Handbook of Medical Photography
Lawrence B. Stack
Hanley & Belfus, Jan 1, 2001 - Medical - 469 pages
A convenient guide for practicing clinicians who take clinical photographs for documentation, teaching, publication, and medical-legal purposes. Written by physicians and professional medical photographers, this handbook discusses the equipment, principles, and techniques used to take effective medical photographs. It will equip health care providers with the skills they need to obtain excellent clinical images, reproductions of radiographs, and other data such as ECGs. Comparisons of the various images can be made to determine changes in medical conditions.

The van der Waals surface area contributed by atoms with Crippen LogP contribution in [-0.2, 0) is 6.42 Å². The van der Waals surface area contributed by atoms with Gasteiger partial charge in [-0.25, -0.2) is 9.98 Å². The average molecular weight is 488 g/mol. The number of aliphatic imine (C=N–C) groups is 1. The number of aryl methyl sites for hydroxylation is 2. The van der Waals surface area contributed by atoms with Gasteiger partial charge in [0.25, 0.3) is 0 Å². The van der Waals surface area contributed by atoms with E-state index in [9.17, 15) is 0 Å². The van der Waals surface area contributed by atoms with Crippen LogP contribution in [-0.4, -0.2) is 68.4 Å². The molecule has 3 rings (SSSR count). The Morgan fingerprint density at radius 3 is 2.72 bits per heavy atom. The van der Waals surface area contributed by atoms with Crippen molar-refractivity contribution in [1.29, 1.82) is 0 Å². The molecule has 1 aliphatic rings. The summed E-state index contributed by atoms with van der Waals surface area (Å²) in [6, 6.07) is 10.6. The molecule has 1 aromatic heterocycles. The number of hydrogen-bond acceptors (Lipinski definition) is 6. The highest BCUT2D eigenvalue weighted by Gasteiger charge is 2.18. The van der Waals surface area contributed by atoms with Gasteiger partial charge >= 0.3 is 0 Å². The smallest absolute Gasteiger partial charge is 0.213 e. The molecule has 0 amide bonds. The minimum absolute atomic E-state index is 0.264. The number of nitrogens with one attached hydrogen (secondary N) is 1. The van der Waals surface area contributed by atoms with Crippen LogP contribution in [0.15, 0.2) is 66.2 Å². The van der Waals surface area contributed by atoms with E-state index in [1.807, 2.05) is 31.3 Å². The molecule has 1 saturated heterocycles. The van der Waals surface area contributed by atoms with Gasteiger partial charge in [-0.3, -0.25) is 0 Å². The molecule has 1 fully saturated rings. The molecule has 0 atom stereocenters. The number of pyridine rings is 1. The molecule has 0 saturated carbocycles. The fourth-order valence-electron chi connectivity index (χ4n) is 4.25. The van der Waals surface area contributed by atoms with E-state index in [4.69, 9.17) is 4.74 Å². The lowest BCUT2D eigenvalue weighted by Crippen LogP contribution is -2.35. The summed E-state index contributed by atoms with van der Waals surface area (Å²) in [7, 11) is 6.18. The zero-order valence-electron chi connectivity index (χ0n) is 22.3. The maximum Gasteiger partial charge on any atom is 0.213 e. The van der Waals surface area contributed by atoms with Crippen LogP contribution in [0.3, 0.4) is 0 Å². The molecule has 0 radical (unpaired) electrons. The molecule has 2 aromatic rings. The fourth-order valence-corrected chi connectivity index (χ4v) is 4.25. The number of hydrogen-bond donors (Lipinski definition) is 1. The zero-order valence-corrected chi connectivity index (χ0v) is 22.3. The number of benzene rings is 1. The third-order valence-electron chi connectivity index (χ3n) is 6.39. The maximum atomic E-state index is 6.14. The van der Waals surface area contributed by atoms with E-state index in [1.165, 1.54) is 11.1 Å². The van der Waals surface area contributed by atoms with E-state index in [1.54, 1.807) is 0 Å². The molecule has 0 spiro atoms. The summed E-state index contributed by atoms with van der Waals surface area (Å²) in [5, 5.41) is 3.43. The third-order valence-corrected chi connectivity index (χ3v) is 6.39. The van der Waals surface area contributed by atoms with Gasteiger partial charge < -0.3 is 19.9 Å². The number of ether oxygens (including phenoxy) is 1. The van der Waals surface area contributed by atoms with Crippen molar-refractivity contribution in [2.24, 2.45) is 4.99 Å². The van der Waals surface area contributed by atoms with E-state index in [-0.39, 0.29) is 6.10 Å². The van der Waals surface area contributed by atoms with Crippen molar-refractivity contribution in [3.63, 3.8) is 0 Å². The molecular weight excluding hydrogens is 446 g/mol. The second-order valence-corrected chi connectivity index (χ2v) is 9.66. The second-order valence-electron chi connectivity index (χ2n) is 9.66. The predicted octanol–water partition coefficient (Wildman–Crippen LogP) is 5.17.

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1:10 Horizontal 1:8 reproduction 1:8 Vertical 11–14 for explanation 200 Ektachrome 22–24 for explanation Aperture priority aperture setting autofocus axilla background is desired barrel camera closer camera is held camera is level camera on manual Camera position color is ideal Common mistakes daylight film depth of field evenly illuminate Exposure setting field of view Figure 1A film color flash is held Flash position flash when photographing fö or smaller focus ring gluteal cleft gray color held off-camera hot shoe Leaving the flash lens directed manual focus moving the camera moving the focus obtained by placing pathology or injury patient gown Patient position Photographic result placing the camera Plane of focus plane parallel posterior precise reproduction ratio ratio of 1:8 Relative position Remove distractions retractors ring flash setting of fö sharp focus shutter speed smaller f11 uniform background vertical format view unless Viewfinder Figure white is acceptable wide-angle lens